Whilst Haydn’s earliest symphonies had tended to be relatively light-hearted showpieces, he started to incorporate more complexity and drama into his works as the symphony as a genre began to be taken more seriously. Influences of the literary Sturm und drang (storm and stress) movement can be found in certain works of Haydn, Mozart and others around 1770. The music tends to be in stormy minor keys and use syncopated rhythms (it is worth noting that although this has been part of music history books for a long time, the dates don’t really add up for the literary style to have directly influenced the musical one as they emerged at pretty much the same time).
In their later symphonies, Haydn and Mozart both added more instruments (in particular Clarinets, trumpets and timpani) and their harmony, use of contrapuntal devices and handling of symphonic structure became ever more bold and sophisticated.
- 1772 – Haydn Symphony No. 47
- 1778 – Mozart Symphony No. 40
- 1778 – Mozart Symphony No. 41
- 1791 – Haydn Symphony No. 94
- 1795 – Haydn Symphony No. 104 [this is our set work – see separate notes on Moodle]
The works of Beethoven straddle the mature Classical and Early Romantic periods. Starting in the early 1800s Beethoven began to break new ground in several ways: length of movements, complexity, size of orchestra, increased energy and drama, and a dramatic narrative style. His symphonies were extremely influential, with composers taking their lead from different aspects of his works as discussed below.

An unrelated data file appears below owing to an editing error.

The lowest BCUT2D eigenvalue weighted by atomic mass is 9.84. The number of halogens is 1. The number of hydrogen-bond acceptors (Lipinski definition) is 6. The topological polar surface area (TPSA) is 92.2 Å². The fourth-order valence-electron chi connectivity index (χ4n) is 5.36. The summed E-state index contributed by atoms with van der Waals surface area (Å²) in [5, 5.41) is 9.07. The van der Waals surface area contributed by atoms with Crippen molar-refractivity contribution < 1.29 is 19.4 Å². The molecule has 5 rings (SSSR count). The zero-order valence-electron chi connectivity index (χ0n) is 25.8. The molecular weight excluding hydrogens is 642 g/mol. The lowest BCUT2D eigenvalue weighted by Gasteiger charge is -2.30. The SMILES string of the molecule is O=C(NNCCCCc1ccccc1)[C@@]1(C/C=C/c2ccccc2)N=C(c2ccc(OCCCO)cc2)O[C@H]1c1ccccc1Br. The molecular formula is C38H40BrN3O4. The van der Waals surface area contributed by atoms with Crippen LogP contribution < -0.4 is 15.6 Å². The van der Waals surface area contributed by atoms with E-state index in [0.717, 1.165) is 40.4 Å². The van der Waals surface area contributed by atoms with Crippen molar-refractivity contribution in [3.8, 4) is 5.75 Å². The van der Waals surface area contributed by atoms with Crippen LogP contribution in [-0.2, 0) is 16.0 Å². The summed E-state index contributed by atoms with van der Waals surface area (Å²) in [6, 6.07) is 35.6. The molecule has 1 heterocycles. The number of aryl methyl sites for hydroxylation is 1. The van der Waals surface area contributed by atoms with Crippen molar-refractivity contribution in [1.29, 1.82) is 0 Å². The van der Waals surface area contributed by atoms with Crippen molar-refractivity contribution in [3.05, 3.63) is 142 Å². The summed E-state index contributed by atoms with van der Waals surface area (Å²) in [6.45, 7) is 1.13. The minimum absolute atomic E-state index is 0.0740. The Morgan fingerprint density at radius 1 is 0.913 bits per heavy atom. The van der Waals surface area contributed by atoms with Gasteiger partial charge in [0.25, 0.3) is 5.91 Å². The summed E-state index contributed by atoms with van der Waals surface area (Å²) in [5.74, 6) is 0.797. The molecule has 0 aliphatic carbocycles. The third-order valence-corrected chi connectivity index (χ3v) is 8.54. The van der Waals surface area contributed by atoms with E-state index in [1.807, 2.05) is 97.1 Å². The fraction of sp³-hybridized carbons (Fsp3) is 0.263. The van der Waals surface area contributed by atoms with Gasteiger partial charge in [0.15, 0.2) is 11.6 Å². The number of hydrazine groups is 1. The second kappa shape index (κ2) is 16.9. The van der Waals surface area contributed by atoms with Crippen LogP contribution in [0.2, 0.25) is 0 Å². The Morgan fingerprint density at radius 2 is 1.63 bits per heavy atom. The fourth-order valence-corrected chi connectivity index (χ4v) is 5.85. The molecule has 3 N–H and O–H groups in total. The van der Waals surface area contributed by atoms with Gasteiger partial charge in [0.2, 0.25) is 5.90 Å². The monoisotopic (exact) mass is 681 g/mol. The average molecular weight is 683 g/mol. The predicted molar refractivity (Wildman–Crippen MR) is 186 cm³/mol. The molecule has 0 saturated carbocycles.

One aspect of Beethoven’s music was the way it took the basics of the Classical style (simple diatonic themes, clear structures and emphatic cadences) and made them both monumental and dramatic (mostly by increasing the volume and the scale). This is seen particularly clearly in his third symphony, the ‘Eroica’ which begins with a simple theme based on arpeggios and turns it into a powerful drama. Beethoven’s famous fifth symphony is similarly monumental and the composer makes the blazing C major last movement the culminating triumph of a work that starts in a stormy C minor.
1808 – Beethoven Symphony No. 5
Two other Beethoven symphonies that had a particular impact on later composers were his sixth and ninth. The ‘pastoral’ programme of the sixth symphony with its bubbling stream, storm and dancing shepherds inspired and helped justify those who wanted to bring more concrete drama and story telling into the symphony. The famous Ninth, on the other hand, was such a monumental work (ending with a huge choral finale) that many composers felt quite intimidated by the task of writing symphonies that could match up to it. It is also worth mentioning Beethoven’s Eighth symphony (1812) for its gentler minuet movement.